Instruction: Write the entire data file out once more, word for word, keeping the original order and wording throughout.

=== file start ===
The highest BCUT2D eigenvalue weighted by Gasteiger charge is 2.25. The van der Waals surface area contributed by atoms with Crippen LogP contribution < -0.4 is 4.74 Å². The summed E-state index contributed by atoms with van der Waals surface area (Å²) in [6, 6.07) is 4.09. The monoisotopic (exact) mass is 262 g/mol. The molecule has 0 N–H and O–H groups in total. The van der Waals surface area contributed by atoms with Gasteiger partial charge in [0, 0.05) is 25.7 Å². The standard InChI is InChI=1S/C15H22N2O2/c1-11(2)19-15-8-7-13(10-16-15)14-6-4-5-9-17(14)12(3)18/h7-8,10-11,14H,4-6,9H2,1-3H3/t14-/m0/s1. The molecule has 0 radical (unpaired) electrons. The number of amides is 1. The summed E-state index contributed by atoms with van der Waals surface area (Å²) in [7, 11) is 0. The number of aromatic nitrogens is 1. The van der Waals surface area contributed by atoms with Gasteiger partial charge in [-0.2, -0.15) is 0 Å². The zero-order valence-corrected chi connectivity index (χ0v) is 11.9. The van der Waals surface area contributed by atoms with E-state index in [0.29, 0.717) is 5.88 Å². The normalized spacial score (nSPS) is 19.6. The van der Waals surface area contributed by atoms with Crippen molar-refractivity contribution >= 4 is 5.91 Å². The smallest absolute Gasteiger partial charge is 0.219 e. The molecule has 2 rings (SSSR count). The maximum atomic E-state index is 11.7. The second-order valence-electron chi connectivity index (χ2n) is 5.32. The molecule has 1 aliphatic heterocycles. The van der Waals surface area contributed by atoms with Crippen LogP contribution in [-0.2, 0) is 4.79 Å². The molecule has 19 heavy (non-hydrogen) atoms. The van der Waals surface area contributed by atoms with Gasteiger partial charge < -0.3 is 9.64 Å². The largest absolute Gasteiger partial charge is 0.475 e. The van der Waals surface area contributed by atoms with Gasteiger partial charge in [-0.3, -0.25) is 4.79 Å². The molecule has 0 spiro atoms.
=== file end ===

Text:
The highest BCUT2D eigenvalue weighted by Gasteiger charge is 2.25. The van der Waals surface area contributed by atoms with Crippen LogP contribution < -0.4 is 4.74 Å². The summed E-state index contributed by atoms with van der Waals surface area (Å²) in [6, 6.07) is 4.09. The monoisotopic (exact) mass is 262 g/mol. The molecule has 0 N–H and O–H groups in total. The van der Waals surface area contributed by atoms with Gasteiger partial charge in [0, 0.05) is 25.7 Å². The standard InChI is InChI=1S/C15H22N2O2/c1-11(2)19-15-8-7-13(10-16-15)14-6-4-5-9-17(14)12(3)18/h7-8,10-11,14H,4-6,9H2,1-3H3/t14-/m0/s1. The molecule has 0 radical (unpaired) electrons. The number of amides is 1. The summed E-state index contributed by atoms with van der Waals surface area (Å²) in [7, 11) is 0. The number of aromatic nitrogens is 1. The van der Waals surface area contributed by atoms with Gasteiger partial charge in [-0.2, -0.15) is 0 Å². The zero-order valence-corrected chi connectivity index (χ0v) is 11.9. The van der Waals surface area contributed by atoms with E-state index in [0.29, 0.717) is 5.88 Å². The normalized spacial score (nSPS) is 19.6. The van der Waals surface area contributed by atoms with Crippen molar-refractivity contribution >= 4 is 5.91 Å². The smallest absolute Gasteiger partial charge is 0.219 e. The molecule has 2 rings (SSSR count). The maximum atomic E-state index is 11.7. The second-order valence-electron chi connectivity index (χ2n) is 5.32. The molecule has 1 aliphatic heterocycles. The van der Waals surface area contributed by atoms with Crippen LogP contribution in [-0.2, 0) is 4.79 Å². The molecule has 19 heavy (non-hydrogen) atoms. The van der Waals surface area contributed by atoms with Gasteiger partial charge < -0.3 is 9.64 Å². The largest absolute Gasteiger partial charge is 0.475 e. The van der Waals surface area contributed by atoms with Gasteiger partial charge in [-0.3, -0.25) is 4.79 Å². The molecule has 0 spiro atoms.